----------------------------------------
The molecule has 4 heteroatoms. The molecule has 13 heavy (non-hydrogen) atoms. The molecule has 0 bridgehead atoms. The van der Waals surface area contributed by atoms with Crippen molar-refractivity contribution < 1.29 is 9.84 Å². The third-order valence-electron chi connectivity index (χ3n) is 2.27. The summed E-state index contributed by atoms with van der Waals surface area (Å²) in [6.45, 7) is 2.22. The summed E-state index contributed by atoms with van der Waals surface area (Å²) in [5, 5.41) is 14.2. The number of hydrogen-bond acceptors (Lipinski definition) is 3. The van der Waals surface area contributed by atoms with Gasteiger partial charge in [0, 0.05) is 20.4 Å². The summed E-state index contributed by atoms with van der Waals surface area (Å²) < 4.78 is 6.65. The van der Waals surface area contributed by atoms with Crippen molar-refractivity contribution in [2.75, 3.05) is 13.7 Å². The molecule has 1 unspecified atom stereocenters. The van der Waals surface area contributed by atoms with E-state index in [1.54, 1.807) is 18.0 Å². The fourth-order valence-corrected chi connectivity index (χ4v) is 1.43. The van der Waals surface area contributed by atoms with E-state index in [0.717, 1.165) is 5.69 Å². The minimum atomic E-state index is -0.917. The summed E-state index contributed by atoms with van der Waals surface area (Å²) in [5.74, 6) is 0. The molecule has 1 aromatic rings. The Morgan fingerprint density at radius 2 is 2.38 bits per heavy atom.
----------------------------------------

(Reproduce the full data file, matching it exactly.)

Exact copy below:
The molecule has 4 heteroatoms. The molecule has 13 heavy (non-hydrogen) atoms. The molecule has 0 bridgehead atoms. The van der Waals surface area contributed by atoms with Crippen molar-refractivity contribution < 1.29 is 9.84 Å². The third-order valence-electron chi connectivity index (χ3n) is 2.27. The summed E-state index contributed by atoms with van der Waals surface area (Å²) in [6.45, 7) is 2.22. The summed E-state index contributed by atoms with van der Waals surface area (Å²) in [5, 5.41) is 14.2. The number of hydrogen-bond acceptors (Lipinski definition) is 3. The van der Waals surface area contributed by atoms with Gasteiger partial charge in [0, 0.05) is 20.4 Å². The summed E-state index contributed by atoms with van der Waals surface area (Å²) < 4.78 is 6.65. The van der Waals surface area contributed by atoms with Crippen molar-refractivity contribution in [2.75, 3.05) is 13.7 Å². The molecule has 1 unspecified atom stereocenters. The van der Waals surface area contributed by atoms with E-state index in [1.54, 1.807) is 18.0 Å². The fourth-order valence-corrected chi connectivity index (χ4v) is 1.43. The van der Waals surface area contributed by atoms with E-state index in [0.717, 1.165) is 5.69 Å². The minimum atomic E-state index is -0.917. The summed E-state index contributed by atoms with van der Waals surface area (Å²) in [5.74, 6) is 0. The molecule has 1 aromatic rings. The Morgan fingerprint density at radius 2 is 2.38 bits per heavy atom.